The Archbishop of Canterbury is unrepentant. He thinks that the Shari’a, or at least the family law part of Shari’a, or at least some part of the family law part of Shari’a, would not contradict the laws and mores of Great Britain. He is quite wrong. And someone who relies on Tariq Ramadan for his understanding of Islam, and of the intentions of Muslims in Western Europe, has no business being Archbishop of Canterbury or being much of anything else.
As for that touchingly transparent attempt to liken the recognition of the imposition of parts of the Shari’a as “unavoidable” to the existence of Beth Din courts, for a handful of Jews, in a handful of matters, where not a single element contradicts, in spirit or letter, the prevailing English law — practically on the level, in this particular discussion, of Rowan Williams telling us that “some of my friends are Jews” or “I really enjoyed ‘Fiddler on the Roof,– that won’t wash. It won’t justify his original endorsement — not a mere discussion, as he now attempts to reinterpret his own words — of parts of the Shari’a being recognized as a parallel system, in the interests of “social cohesion.”
He is defending himself, and is making it impossible for anyone decent and intelligent to take him seriously, or even to stand him. He is now the single greatest weight on the Anglican Church. For its sake — if one cares about it — he must be removed.
The difference between the imposition of any part of the Shari’a and whatever a very limited role is allotted to Jewish (or possibly Hindu) family law, is that there is no real challenge, by the latter, to the supremacy of English law. There is no long-term program to use whatever small place has been allowed for there to be some kind of use of Jewish (or Hindu?) family law, in very limited ways, and ONLY when those ways do not contradict English law, to undercut the supremacy of the law of the English state. There is no program to undo the legal and political institutions of the English state.
The situation is quite different from Islam. The pretense, that the uninformed and terminally naive Archbishop of Canterbury has fallen for, that Muslims “only” want this little concession, should be seen in light of the steady and inevitable Muslim desire to remove everything that stands in the way of the spread of Islam. Shari’a imposed on Muslims — many of whom do not want it (see the example of Canada, where female Muslims led the fight against it) because their legal position under the Shari’a-supplied family law is far inferior to what it would be under the laws of any Infidel land — in the supposedly limited area of family law may, and indeed does, contradict the law of the land in Great Britain. That is quite another matter. And so too is the fact that this is not a final demand, but merely an opening one. If granted, it will lead to more and more such demands — demands that swell with each new victory, as a sense of triumphalism is at the heart of the matter. That sense must never be encouraged. It must always be discouraged and disappointed.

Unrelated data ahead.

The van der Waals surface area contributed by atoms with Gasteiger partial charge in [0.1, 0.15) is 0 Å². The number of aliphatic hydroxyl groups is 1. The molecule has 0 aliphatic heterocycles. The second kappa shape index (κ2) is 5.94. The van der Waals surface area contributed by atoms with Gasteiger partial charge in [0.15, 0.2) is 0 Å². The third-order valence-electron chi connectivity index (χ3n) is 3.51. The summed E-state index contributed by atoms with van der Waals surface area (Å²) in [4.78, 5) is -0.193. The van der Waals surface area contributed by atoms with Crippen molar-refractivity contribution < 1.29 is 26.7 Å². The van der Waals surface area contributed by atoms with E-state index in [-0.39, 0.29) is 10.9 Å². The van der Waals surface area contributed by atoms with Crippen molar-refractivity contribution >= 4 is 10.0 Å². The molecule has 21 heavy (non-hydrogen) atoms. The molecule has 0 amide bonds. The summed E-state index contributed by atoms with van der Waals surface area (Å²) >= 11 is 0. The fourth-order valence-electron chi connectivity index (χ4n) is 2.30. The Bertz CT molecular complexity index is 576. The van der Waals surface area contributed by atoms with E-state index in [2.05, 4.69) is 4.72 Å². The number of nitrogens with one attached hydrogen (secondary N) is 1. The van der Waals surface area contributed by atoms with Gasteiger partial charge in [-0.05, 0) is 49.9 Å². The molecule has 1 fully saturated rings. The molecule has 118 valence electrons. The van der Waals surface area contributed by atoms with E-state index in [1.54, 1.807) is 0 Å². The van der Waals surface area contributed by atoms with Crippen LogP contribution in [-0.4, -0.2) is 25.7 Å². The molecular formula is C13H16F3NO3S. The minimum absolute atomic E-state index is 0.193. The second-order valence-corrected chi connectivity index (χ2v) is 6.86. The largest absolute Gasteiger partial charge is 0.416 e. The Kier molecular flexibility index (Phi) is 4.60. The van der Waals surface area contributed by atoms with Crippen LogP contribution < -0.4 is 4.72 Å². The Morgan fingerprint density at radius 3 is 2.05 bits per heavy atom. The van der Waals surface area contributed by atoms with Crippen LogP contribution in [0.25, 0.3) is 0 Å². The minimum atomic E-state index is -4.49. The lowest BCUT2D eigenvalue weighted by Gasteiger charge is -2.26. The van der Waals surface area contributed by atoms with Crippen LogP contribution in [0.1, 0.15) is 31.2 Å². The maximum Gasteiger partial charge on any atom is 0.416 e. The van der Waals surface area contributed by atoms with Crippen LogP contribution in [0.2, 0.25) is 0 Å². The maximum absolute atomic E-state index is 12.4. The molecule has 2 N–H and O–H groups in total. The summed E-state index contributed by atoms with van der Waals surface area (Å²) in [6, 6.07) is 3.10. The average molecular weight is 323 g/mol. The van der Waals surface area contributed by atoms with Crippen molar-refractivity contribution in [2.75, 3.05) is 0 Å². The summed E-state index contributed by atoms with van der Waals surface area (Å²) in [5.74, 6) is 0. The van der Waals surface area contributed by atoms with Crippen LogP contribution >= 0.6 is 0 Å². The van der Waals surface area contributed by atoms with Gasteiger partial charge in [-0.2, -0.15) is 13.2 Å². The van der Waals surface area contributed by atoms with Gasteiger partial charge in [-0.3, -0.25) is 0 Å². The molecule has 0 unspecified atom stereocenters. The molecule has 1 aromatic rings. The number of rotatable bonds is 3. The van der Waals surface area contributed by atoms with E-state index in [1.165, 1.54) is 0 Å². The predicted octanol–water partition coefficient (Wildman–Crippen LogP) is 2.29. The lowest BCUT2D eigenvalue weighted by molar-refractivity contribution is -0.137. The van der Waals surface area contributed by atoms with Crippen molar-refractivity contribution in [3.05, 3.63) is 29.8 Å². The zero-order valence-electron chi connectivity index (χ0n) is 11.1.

Last I looked, neither Jews nor Hindus had a plan for world ideological conquest so that Judaism, or Hinduism, rules everywhere. At the very most, some Jews would like Israel to be able to retain what that state currently possesses, for having given up more than 95% of the land area it won in the Six-Day War, they think — how outrageous of them, how impossible! — that they have a right, under all the settled rules of warfare and of post-war territorial adjustments, and under the express terms of the Mandate for Palestine, as established by the League of Nations (and the U.N. accepted all of the terms, in toto, of the Mandates, of the League of Nations, in its own founding charter), to hold onto what they have.
As for Hindus, what do they want? Nothing, except not to be continually unsettled in their lives by Muslim demands, and to be allowed to continue to recover their own past, the past of that “wounded civilization” (in Naipaul’s phrase), and not to be subject to Jihad either that in the Indian-held parts of Kashmir (Pakistan already holds anoteher part), or against Hindus in Pakistan and Bangladesh (who have been murdered, or driven out by the millions), or not to be the objects of Muslim terrorism inside India proper. And that’s it. As with Israel, it is not exactly much to ask.
But the Muslims who want Shari’a, in whole or, to start with, in part, imposed on other Muslims, are out for much more than merely having that Shari’a imposed in the area of family law.
That is what the Archbishop of Canterbury doesn’t understand. He’s taken in even by the likes, even, of Tariq Ramadan. And in his book-blurb of praise for Caroline Fourest’s “Brother Tariq: The Double-Speak of Tariq Ramadan,” Christopher Hitchens correctly notes that with this book Fourest “has done culture and civilization a service by exposing the surreptitious and insultingly obvious manner in which a pseudo-intellectual has bamboozled so many of his peers, and a generally adulatory media, into becoming accomplices to their own annihilation.” Insultingly obvious, except to some, and among those some, high up on the list, is the name of Rowan Williams, Archbishop of Canterbury.